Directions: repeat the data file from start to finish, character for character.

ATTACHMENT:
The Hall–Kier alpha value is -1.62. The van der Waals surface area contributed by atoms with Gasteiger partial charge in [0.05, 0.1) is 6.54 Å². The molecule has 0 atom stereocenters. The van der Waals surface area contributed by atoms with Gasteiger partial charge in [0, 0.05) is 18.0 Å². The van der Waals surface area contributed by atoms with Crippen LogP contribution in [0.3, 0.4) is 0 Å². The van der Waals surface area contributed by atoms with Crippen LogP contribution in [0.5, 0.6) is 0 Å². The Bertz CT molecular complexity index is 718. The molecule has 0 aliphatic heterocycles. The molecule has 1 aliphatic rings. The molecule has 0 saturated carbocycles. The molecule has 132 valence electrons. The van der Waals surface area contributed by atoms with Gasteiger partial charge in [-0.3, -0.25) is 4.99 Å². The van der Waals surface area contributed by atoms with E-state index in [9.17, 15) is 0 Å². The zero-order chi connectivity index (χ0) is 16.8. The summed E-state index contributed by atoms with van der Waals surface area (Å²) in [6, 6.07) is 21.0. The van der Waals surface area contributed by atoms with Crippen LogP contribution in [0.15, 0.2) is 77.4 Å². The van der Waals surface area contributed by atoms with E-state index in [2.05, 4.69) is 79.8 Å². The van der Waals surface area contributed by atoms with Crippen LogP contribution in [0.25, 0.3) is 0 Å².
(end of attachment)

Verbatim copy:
The Hall–Kier alpha value is -1.62. The van der Waals surface area contributed by atoms with Gasteiger partial charge in [0.05, 0.1) is 6.54 Å². The molecule has 0 atom stereocenters. The van der Waals surface area contributed by atoms with Gasteiger partial charge in [0, 0.05) is 18.0 Å². The van der Waals surface area contributed by atoms with Crippen LogP contribution in [0.3, 0.4) is 0 Å². The van der Waals surface area contributed by atoms with Crippen LogP contribution in [0.5, 0.6) is 0 Å². The Bertz CT molecular complexity index is 718. The molecule has 0 aliphatic heterocycles. The molecule has 1 aliphatic rings. The molecule has 0 saturated carbocycles. The molecule has 132 valence electrons. The van der Waals surface area contributed by atoms with Gasteiger partial charge in [-0.3, -0.25) is 4.99 Å². The van der Waals surface area contributed by atoms with E-state index in [9.17, 15) is 0 Å². The zero-order chi connectivity index (χ0) is 16.8. The summed E-state index contributed by atoms with van der Waals surface area (Å²) in [6, 6.07) is 21.0. The van der Waals surface area contributed by atoms with Crippen LogP contribution in [0.15, 0.2) is 77.4 Å². The van der Waals surface area contributed by atoms with E-state index in [2.05, 4.69) is 79.8 Å². The van der Waals surface area contributed by atoms with Crippen LogP contribution in [0.25, 0.3) is 0 Å².